Why peer support is a crucial linchpin for women entrepreneurs

9 Mar 2018

A new study shows how important peer support is to women in entrepreneurship. Image: Monkey Business Images/Shutterstock

Women are still underrepresented in entrepreneurship, and new research shows that peer support is crucial to change this.

A new study examining the value of peer support for women in business carried out at Ulster University Business School is the largest of its kind on the island of Ireland.

The study was led by researcher Helen Fullen, who was inspired by her experience working with NDRC’s women founders.

A four-year undertaking

From 2013 to 2017, participants on women entrepreneurship programmes sponsored by Enterprise Ireland were asked about their opinions of existing peer support schemes. 109 qualified women entrepreneurs who took part in the programmes were surveyed during the four-year period.

The research found that the vast majority of participants on these programmes deemed peer support – where people in similar positions share knowledge or experience, and provide emotional, social or practical help to each other – to be either very or extremely important to their venture.

The study also interviewed domain experts who identified the need to promote awareness of the benefits and understanding of the value of a peer support network at key stages of venture development.

Fullen explained how her work with female founders at NDRC influenced the study: “I could see the central role that peer support played in their venture development, and I wanted to get a better understanding of the impact of peer support on a national scale.”

She added that women entrepreneurs “turn to trusted peer support to share, motivate and sustain each other through the ups and downs of venture building”.

Mentorship is vital for women in business

The vast majority of respondents (86pc) deemed peer support to be either very or extremely important to their venture, and 83pc said the sharing of knowledge, information and resources was the most valuable aspect of that support. Study participants also said peer support helped quell their feelings of loneliness and motivated them to strive for loftier targets.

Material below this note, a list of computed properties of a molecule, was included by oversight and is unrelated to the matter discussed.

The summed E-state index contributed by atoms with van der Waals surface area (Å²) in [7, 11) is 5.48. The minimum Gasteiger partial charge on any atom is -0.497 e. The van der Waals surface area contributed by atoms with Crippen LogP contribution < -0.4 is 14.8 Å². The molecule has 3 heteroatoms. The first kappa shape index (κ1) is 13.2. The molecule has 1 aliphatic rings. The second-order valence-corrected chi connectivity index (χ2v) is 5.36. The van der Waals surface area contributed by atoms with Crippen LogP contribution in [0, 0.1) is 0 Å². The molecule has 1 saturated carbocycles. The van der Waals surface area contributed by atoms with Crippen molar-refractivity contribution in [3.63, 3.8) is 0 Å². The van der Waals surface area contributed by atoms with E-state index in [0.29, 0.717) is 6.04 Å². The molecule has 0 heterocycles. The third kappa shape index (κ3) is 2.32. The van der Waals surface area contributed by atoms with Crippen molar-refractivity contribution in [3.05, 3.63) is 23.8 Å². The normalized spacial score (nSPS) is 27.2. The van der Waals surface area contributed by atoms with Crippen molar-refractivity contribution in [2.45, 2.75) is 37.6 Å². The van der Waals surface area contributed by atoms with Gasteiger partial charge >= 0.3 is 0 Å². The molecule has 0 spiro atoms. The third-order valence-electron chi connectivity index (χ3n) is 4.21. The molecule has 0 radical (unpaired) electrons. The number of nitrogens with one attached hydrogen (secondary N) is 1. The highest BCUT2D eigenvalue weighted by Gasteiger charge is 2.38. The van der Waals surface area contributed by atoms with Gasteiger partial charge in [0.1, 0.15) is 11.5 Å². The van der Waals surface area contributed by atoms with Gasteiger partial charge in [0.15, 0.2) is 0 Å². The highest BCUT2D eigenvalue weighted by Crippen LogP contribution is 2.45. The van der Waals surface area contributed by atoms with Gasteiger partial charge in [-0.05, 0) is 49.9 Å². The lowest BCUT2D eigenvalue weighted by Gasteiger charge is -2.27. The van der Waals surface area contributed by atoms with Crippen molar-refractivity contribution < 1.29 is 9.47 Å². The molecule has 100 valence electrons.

Mentors are a key factor in the benefits of peer-to-peer support, with 81pc of respondents saying they were pivotal to the process. One respondent noted that different mentors can offer you multiple types of peer support, with many founders having numerous mentors at one time.

In terms of how best the respondents learned from mentors, there was a clear preference for group discussion, with 70pc saying it was their favourite learning format, followed by informal one-to-ones, workshops and networking events.

A need for gender diversity in peer support groups was also flagged, with respondents suggesting that more balanced groups offered better support.

Peer support also goes beyond just business advice, with 78pc of respondents saying peer support offered them meaningful and personal connections with others.

A crucial kick-start

Sarita Johnston of Enterprise Ireland said: “Enterprise Ireland supported 67 start-ups led by women in 2017 – this is four times the 2012 figure when just 17 female-led start-ups received support through our Competitive Start Fund and High-Potential Start-Up programmes. All start-ups face similar challenges, and funding is a crucial kick-start.

“However, we have found that dedicated female business development programmes which facilitate peer-to-peer learning are invaluable in navigating these early-stage challenges and driving ambition. Networks are incredibly important to women, and opportunities to engage at a peer-to-peer level contribute enormously to the success of our female entrepreneur programmes.”

The report recommends developing a strategy to connect Irish peer support groups together, develop a strong peer support community, create an awareness campaign around the value of such initiatives, and organise events and activities to tackle obstacles.

Click to enlarge. Infographic: NDRC

Ellen Tannam was a journalist with Silicon Republic, covering all manner of business and tech subjects